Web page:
Foundation for Endangered Languages
8. Places to Go - On the Net and in the World
Foreign Language Resource Centers
The United States Department of Education has awarded grants to a small number of institutions for the purpose of establishing, strengthening, and operating national foreign language resource and training centers to improve the teaching and learning of foreign languages. Presently there are fourteen Title VI Language Resource Centers nationwide. These centers place particular emphasis on, among other areas, the teaching and learning of less commonly taught languages (LCTLs).
Strategic National Planning and Coordination for the Less Commonly Taught Languages — a project for the national US/ED Title VI community
In a time of national and global need for an enlarged pool of speakers and learners of key languages around the globe, a strategic effort is needed in the United States to make those less commonly taught languages (LCTLs) available to learners at the post-secondary level. This requires collaboration among the nation’s universities in deciding what LCTLs to offer, at what levels, when and where, in what formats, and what new learning materials will be required. These are the tasks of the e-LCTL Initiative.
Indigenous Languages and Technology
The Indigenous Languages and Technology (ILAT) discussion list is an open forum for community language specialists, linguists, scholars, and students to discuss issues relating to the uses of technology in language revitalization efforts. The ILAT list was initiated in 2002 and is currently sponsored by the University of Arizona's listserv.arizona.edu.
The ILAT archive now has a mirrored site at the LINGUIST list website. Just go to the link: http://www.linguistlist.org/lists/get-lists.html
Northern California Indian Development Council - Archive
The Northern California Indian Development Council has a web-based archive of traditional images and sounds. Photo Galleries: Three galleries of stunning photography with accompanying descriptions, as well as the NCIDC Staff Photo Gallery and Council Member Photo Gallery. The NCIDC Song Gallery contains sound clips that are small segments of Traditional Karuk songs. They were recorded by Andre Cramblit, the Operations Director of NCIDC, a Karuk Tribal Member.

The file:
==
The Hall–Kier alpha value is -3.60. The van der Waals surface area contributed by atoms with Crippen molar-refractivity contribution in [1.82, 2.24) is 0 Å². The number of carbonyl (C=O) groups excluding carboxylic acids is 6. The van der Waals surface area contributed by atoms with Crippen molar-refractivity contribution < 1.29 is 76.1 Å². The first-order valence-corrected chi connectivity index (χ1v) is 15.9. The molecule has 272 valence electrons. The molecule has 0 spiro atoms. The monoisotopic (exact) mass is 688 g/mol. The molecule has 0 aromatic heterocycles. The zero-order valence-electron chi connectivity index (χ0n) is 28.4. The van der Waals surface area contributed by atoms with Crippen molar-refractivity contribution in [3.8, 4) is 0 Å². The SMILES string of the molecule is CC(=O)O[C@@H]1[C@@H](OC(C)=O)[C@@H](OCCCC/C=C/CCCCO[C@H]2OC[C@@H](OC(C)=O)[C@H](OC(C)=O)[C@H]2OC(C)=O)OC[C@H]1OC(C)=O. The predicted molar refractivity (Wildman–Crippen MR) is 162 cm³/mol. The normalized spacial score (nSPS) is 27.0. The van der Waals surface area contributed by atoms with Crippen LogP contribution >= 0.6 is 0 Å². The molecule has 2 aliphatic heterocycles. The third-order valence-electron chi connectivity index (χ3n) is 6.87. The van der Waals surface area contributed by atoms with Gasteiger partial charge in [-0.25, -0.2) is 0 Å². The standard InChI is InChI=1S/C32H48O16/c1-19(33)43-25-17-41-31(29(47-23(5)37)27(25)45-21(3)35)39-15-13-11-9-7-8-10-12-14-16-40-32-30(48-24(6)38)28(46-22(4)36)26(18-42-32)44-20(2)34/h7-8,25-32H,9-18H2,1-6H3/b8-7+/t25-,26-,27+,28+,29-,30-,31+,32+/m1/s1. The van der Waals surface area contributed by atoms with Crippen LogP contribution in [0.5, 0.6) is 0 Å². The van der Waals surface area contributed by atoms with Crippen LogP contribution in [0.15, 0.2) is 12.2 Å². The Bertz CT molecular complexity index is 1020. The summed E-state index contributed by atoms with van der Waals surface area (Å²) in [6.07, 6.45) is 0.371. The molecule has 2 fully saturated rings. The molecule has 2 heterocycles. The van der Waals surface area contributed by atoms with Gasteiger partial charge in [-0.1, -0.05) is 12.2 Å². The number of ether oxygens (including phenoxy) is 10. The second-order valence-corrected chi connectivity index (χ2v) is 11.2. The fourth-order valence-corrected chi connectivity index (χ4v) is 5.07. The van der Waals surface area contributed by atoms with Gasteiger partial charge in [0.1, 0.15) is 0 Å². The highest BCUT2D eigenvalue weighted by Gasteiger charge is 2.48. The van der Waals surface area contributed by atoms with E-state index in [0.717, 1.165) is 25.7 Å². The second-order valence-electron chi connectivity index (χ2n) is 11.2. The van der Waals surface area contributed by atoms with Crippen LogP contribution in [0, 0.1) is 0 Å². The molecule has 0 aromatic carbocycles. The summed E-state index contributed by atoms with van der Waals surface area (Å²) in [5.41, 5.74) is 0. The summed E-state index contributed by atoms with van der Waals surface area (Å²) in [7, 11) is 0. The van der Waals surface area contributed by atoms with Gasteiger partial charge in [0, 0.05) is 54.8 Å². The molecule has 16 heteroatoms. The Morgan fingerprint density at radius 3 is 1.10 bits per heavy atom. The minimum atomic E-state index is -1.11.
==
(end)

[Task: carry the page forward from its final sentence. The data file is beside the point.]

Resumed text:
To find the site go to:
Click the galleries link underneath the picture of the traditional Pit House.
Andre Cramblit: andre.p.cramblit.86(at)alum.dartmouth.org is the Operations Director Northern California Indian Development Council
NCIDC (http://www.ncidc.org) is a non-profit that meets the development needs of American Indians.
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or go to
Southern Oregon Digital Archives (SODA) http://soda.sou.edu
The modestly named Southern Oregon Digital Archives, created by the Southern Oregon University Library, in Ashland, contains a hidden treasure of full-text pdf versions of hundreds of primary ethnographic, linguistic, and historical sources on the native groups of southern Oregon and adjacent northern California (Takelma, Klamath, Shasta, Modoc, Achumawi, Oregon Athabaskan, and others). You will find here, for example, Dorsey's "The Gentile System of the Siletz Tribes" (1890); Sapir's "Takelma Language of Southwestern Oregon" (1922); all four parts of Gatschet's "The Klamath Indians" (1890) -- even Waterman's "Yurok Geography" (1920). A very useful resource for anyone with an interest in the indigenous languages and cultures of this region.
André Cramblit: andre.p.cramblit.86(at)alum.dartmouth.org Operations Director Northern California Indian Development Council NCIDC (http://www.ncidc.org) is a non-profit that meets the development needs of American Indians
SIL Electronic Working Papers SILEWP 2005-008
Author: Joan L.G. Baart, Khawaja A. Rehman
Abstract: This paper presents some preliminary notes on the previously undescribed Indo-Aryan language of Kundal Shahi, a village in Pakistani-administered Kashmir. We present data from which it appears that the Kundal Shahi language must have descended from an archaic form of Shina, while showing more recent influences from Kashmiri and Hindko in particular. It is not mutually intelligible with any of these languages. Like many other languages in the northwestern corner of the South-Asian subcontinent, Kundal Shahi has contrastive tone. With less than 500 active speakers, most of whom are over 40 years of age, the language is definitely endangered.
Paper: PDF (351kb, 22 pages)
Language and cultural diversity in North-West Frontier Province
Stories from Kalam Kohistan
It was night, there was no light in the sky, the time was around 4 o'clock, and the Azan had not yet been called. This was not summer, but it was in the last days of autumn. Our elders called it Sir Khid (winter solstice). Read more
This is a fifty-year old story. My elder brother and I were each sitting on a side of my elder uncle. In that time we did not know about electricity, kerosene lamps, or lanterns. Read more
The Frontier Language Institute (FLI) was established under the auspices of the Frontier Language Welfare Organization (FLWO) to conduct research on languages spoken in different parts of the Frontier. Among 69 languages in Pakistan, 26 are spoken in NWFP and 12 are being used in district Chitral alone. The primary aim of all that we do is to equip our people to produce and use all kinds of literature in their mother tongue.
Frontier Language Institute